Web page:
A recent study conducted at the University of Missouri indicates that escapism, social interaction and constant rewards have caused an increase in unhealthy gaming habits among adults. In short; more and more people are finding themselves addicted to video games, and it's easy to see why. Joe Hilgard, a doctoral candidate in the Department of Psychological Sciences at the MU College of Arts and Science, has stated what he believes to be the cause of this rising addiction.
The biggest risk factor for pathological video game use seems to be playing games to escape from daily life. Individuals who play games to get away from their lives or to pretend to be other people seem to be those most at-risk for becoming part of a vicious cycle. These gamers avoid their problems by playing games, which in turn interferes with their lives because they're so busy playing games.
This actually makes quite a bit of sense. Unlike other entertainment mediums, gamers take an active role within the fictional world. This allows for players to not only see a character's actions, but to control them as well, allowing for a different sense of immersion than many films or novels can provide. Whether the game is gritty and realistic or fantastical and full of magic, immersing oneself within that world allows for an escape from reality, where those who are having difficulty dealing with their real-life issues can live vicariously through the character onscreen. While some want to escape from reality by focusing their attention on their digital avatar, others may find it easier to form social interactions behind a computer or television screen, as Hilgard went on to state.
People who play games to socialize with other players seem to have more problems as well. It could be that games are imposing a sort of social obligation on these individuals so that they have to set aside time to play with other players. For example, in games like World of Warcraft, most players join teams or guilds. If some teammates want to play for four hours on a Saturday night, the other players feel obligated to play or else they may be cut from the team. Those play obligations can mess with individuals' real-life obligations.
While these obligations may indeed cause problems for those who choose to fulfill them over the ones they have in real-life, this may not be the entire truth behind the link between gaming addiction and social interactions. Returning to the subject of escapism, players who form bonds with others while playing video games, do so at minimal risk. One can join a guild or group without having to expose themselves too much. With an avatar to represent them, they can make their character behave any way they choose. Certainly, a person can put on a false persona in real life, but doing so in a digital world is made easier when online friends are unable to see the player's facial expressions, and in some cases, hear their actual voice.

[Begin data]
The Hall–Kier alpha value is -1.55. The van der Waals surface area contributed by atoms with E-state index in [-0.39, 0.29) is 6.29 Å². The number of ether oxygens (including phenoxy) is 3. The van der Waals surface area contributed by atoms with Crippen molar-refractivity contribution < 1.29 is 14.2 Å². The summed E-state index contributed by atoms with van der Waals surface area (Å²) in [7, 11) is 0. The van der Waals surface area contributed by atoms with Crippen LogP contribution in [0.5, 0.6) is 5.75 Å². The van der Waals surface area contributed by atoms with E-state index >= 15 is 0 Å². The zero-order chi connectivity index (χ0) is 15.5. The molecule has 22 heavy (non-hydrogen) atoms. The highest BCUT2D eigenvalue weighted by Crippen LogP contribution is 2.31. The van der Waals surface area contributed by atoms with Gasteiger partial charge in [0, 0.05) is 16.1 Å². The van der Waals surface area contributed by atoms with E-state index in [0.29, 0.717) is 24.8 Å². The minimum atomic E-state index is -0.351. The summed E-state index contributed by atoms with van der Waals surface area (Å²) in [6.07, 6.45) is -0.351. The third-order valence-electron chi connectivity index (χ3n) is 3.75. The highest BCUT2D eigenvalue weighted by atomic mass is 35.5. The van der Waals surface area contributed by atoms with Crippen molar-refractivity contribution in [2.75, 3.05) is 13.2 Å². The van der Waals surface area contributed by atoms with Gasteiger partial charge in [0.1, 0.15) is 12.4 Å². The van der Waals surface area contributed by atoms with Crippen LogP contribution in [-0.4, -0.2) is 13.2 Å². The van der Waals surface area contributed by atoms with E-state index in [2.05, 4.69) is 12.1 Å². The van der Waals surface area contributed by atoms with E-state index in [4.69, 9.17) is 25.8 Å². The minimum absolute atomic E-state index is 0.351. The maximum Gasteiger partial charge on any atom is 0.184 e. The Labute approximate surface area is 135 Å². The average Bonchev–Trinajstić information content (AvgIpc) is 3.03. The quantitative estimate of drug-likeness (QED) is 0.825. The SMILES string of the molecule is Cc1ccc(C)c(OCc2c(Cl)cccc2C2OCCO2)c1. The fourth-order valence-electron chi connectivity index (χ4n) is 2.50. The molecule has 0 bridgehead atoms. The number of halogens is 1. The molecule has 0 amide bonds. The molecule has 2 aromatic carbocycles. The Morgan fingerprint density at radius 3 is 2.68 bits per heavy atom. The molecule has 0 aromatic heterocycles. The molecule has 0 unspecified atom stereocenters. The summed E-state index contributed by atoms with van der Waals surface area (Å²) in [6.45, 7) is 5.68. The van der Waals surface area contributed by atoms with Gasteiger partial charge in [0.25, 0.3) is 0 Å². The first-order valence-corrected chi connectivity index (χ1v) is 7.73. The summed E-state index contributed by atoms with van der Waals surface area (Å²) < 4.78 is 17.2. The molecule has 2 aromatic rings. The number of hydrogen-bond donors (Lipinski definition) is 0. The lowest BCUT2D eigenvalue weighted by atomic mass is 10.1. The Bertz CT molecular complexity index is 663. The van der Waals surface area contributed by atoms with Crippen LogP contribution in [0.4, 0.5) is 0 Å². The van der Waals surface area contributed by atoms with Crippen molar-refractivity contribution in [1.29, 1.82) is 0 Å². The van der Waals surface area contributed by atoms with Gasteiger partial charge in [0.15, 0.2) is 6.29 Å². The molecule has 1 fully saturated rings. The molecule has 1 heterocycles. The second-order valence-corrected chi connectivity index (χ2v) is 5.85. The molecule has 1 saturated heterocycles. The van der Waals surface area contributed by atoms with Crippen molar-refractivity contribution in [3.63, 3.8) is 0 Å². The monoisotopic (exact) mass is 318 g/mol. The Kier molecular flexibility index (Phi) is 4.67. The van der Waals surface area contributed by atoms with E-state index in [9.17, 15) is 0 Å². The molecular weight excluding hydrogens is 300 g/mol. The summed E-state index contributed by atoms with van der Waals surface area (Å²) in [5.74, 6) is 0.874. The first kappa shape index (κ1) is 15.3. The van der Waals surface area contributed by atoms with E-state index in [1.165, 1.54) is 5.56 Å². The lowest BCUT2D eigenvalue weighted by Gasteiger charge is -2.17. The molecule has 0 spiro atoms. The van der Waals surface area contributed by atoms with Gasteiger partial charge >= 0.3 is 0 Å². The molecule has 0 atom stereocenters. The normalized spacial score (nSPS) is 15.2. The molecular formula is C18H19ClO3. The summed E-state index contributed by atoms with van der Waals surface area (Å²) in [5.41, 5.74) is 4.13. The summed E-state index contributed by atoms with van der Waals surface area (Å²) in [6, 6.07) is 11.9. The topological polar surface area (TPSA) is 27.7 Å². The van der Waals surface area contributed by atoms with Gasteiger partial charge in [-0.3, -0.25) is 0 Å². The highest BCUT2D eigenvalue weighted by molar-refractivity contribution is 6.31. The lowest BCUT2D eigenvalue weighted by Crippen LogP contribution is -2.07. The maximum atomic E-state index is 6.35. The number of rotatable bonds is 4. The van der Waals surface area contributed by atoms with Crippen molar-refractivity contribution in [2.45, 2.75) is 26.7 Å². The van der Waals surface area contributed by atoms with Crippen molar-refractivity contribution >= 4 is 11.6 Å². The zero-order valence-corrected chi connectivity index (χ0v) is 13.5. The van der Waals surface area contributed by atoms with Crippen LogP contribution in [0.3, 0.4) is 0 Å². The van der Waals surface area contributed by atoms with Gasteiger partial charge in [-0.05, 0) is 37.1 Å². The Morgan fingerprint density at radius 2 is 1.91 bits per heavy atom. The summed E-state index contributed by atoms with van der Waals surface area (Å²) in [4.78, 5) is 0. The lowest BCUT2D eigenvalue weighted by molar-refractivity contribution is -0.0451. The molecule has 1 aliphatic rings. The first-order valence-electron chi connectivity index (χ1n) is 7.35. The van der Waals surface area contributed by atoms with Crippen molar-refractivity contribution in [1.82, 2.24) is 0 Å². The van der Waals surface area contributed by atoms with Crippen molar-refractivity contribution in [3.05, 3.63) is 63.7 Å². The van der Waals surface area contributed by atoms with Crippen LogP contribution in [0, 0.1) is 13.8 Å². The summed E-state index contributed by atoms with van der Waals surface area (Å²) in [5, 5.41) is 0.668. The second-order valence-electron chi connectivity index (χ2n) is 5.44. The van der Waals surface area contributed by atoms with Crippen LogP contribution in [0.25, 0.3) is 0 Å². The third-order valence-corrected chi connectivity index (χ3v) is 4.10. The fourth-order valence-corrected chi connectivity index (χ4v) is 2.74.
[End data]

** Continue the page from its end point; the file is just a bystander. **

Those who aren't happy with their physical appearance and mannerisms may turn to online games that allow for character customization. There, that usually self-conscious player can become as cool or attractive as the game allows. Online interactions carry a risk of rejection, just as interactions made in the real world, though the consequences may be very different. Abusive players can be ignored at the press of a button and there are always other guilds to join, with more appearing every day. This allows for players to focus solely on the rewards of making online friends. Such rewards were also noted by Hilgard in his study.
Gamers who are really into getting to the next level or collecting all of the in-game items seem to have unhealthier video-game use. When people talk about games being 'so addictive', usually they're referring to games like Farmville or Diablo that give players rewards, such as better equipment or stronger characters, as they play. People who are especially motivated by these rewards can find it hard to stop playing.
Constant rewards, whether it be leveling up or finding a rare item, gives players a constant sense of progress. Many online RPGs also have a wide variety of skills and classes that a player can pursue, making sure that there's always 'work' to be done. These constant rewards not only cause players to want to continue to their next goal, but spark the same pleasure center that other addictions feed off of. Those who are already trying to escape from their day-to-day lives have little reason to want to return to a world that requires much more time and effort to make even the smallest of achievements. Hard work isn't always rewarded in the real world, and years of effort can feel like it isn't moving things along. On the other hand, the digital world has set rules, boundaries and there's always a reward for the efforts of dedicated players.
It's easy to see that Massively Multiplayer Online Role-Playing Games can be the most addictive genre of video games, a sentiment that Hilgard shared during his research. He states that this genre features a sort of 'triple threat', offering a massive world in which players can escape to, a means to make new friends through online interactions and frequent rewards that players can seek out. It's easy to become lost in a digital world, especially when many gamers may feel cynical about the current state of the real world that surrounds them. It's important for people to examine the amount of time they're spending on any sort of medium, whether it be playing video games, watching television or even reading, and to make sure that they aren't dedicating themselves to entertainment for the wrong reasons.
Joseph Hilgard's original study can be found on Frontiers.
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